As part of San Diego Gas & Electric's (SDG&E) efforts to bring new forward-thinking renewable energy technologies to the region, a 30-foot-tall vertical axis wind turbine has been installed on Harbor Island at Harbor Island Park, one of 17 public parks managed by the Port District.
"The Port of San Diego is excited and proud to assist in this green energy research project," said Board of Port Commissioners Chairman Scott Peters. "The project is in line with the goals of our Green Port Program. Over the next year, we will work with SDG&E to assess the efficiency of this newly designed turbine in an area with light wind. It will also help us determine the economics of such a unit in an urban setting."
The turbine was installed during the week of December 21 and is located on Harbor Island Drive, between the Sheraton San Diego Hotel & Marina and Hilton Harbor Island Hotel, across from Marina Cortez.
The turbine is manufactured in Japan by Enepro. The Harbor Island turbine represents the first trial of an Enepro vertical axis wind turbine in the United States. The field test will be in operation for about one year.
The wind turbine research project is a collaboration between SDG&E, Nakao International Consulting & Enterprises (Nakao), the Port of San Diego and the City of San Diego to research the feasibility of vertical axis wind turbines to produce green energy for the San Diego region. The cost of the turbine is being shared between SDG&E and Nakao. The cost includes the installation, instrumentation, maintenance, testing, analysis, reporting and removal at the end of the project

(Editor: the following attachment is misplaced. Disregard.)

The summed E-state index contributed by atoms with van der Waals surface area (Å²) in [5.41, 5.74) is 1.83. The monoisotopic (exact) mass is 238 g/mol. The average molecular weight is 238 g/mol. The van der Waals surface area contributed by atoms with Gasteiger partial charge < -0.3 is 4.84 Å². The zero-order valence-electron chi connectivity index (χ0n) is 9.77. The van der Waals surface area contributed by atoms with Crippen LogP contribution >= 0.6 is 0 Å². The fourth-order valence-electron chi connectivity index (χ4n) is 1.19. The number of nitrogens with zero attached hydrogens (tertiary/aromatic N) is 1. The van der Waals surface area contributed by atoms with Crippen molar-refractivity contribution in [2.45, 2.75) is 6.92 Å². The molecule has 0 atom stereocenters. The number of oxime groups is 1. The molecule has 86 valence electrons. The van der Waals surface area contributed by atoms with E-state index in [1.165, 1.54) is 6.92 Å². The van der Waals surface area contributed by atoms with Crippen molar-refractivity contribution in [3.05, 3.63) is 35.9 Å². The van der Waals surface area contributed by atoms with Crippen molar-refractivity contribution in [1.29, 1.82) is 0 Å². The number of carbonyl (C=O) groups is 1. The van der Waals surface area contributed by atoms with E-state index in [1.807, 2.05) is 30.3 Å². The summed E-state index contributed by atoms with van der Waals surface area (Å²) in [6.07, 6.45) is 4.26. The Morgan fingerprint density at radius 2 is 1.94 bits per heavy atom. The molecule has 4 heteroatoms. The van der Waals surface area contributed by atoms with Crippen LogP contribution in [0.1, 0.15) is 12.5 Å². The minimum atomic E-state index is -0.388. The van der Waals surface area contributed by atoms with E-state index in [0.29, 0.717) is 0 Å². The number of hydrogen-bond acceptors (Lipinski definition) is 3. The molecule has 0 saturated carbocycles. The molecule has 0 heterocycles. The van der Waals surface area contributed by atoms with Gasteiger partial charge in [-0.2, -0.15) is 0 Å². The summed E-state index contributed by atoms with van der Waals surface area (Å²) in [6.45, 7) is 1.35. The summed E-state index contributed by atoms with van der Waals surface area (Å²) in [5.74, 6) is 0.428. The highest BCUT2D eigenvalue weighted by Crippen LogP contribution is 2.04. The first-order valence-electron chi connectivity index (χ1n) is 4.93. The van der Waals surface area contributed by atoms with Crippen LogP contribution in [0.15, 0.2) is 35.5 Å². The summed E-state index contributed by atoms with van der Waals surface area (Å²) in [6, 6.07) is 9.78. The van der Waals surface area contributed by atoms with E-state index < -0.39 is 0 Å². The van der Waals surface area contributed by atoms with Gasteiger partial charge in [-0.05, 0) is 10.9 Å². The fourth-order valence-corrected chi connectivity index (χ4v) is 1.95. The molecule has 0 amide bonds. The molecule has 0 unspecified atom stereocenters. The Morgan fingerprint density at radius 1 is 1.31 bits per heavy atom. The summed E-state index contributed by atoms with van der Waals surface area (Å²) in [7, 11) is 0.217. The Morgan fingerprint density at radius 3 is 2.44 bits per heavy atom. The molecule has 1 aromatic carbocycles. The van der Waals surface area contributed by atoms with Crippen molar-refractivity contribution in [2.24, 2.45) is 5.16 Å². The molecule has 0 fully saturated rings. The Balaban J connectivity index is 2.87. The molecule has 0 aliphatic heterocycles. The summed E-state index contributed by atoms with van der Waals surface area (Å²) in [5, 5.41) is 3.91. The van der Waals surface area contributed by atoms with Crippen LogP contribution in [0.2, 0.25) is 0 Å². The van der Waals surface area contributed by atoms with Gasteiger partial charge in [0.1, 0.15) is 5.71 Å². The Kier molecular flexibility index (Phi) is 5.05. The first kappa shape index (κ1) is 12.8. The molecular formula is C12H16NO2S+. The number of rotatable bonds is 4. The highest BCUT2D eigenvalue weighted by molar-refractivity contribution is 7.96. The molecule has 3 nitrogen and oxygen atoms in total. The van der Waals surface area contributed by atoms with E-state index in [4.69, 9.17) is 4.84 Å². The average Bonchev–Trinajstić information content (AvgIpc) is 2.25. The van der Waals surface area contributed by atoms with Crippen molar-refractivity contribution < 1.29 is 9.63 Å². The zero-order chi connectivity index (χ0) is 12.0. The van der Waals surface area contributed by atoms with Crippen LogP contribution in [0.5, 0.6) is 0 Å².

The Port's participation is in keeping with its Green Port Program. The Port of San Diego, through its Green Port Program, promotes the conservation of resources, the reduction of waste and the prevention of pollution.
The vertical-axis turbine is approximately eight feet in diameter and is housed atop a 30-foot-tall base. The sound from the turbine will be less than a whisper -- about five decibels.
It takes up about 450-square-feet of the park space. It should be operating by mid-January.
The turbine is expected to produce a peak power output of two kilowatts of electricity, which will be used to power a nearby City of San Diego sewage pump station. The exact power output at anytime depends on the speed of the wind available. The energy produced is a function of the turbine's performance over time in varying wind speeds.
"Harbor Island Park was chosen due to the regularity at which winds from the San Diego Harbor blow through there, and its visibility to the public to solicit feedback on the turbine," said Jenner Smith, Port of San Diego real estate asset manager. "In the coming months we will be developing a way for the public to provide that feedback directly to us."
Many of these turbines have been installed throughout Japan and because of their unique vertical structure, there have been no reported problems, like the ones that occur with horizontal axis turbines, such as injuries to bird populations, according Nakao International Consulting & Enterprises
The Port's Green Port Program, which was started in 2008, is designed to put the Port District's environmental goals into practice. Since its inception, the Port of San Diego has received more than $4.2 million in grant funding, which has helped pay for the installation of equipment to power docked cruise ships by an electrical source, and to provide financial assistance for truck operators to install special diesel-emissions filters or replace older model vehicles.
The Port of San Diego was created by the state legislature in 1962. Since then, it has invested $1.7 billion in public improvements in its five member cities – Chula Vista, Coronado, Imperial Beach, National City and San Diego.
The Port District oversees two maritime cargo terminals, two cruise ship terminals, 17 public parks, the Harbor Police Department and the leases of more than 600 tenant and sub tenant businesses around San Diego Bay.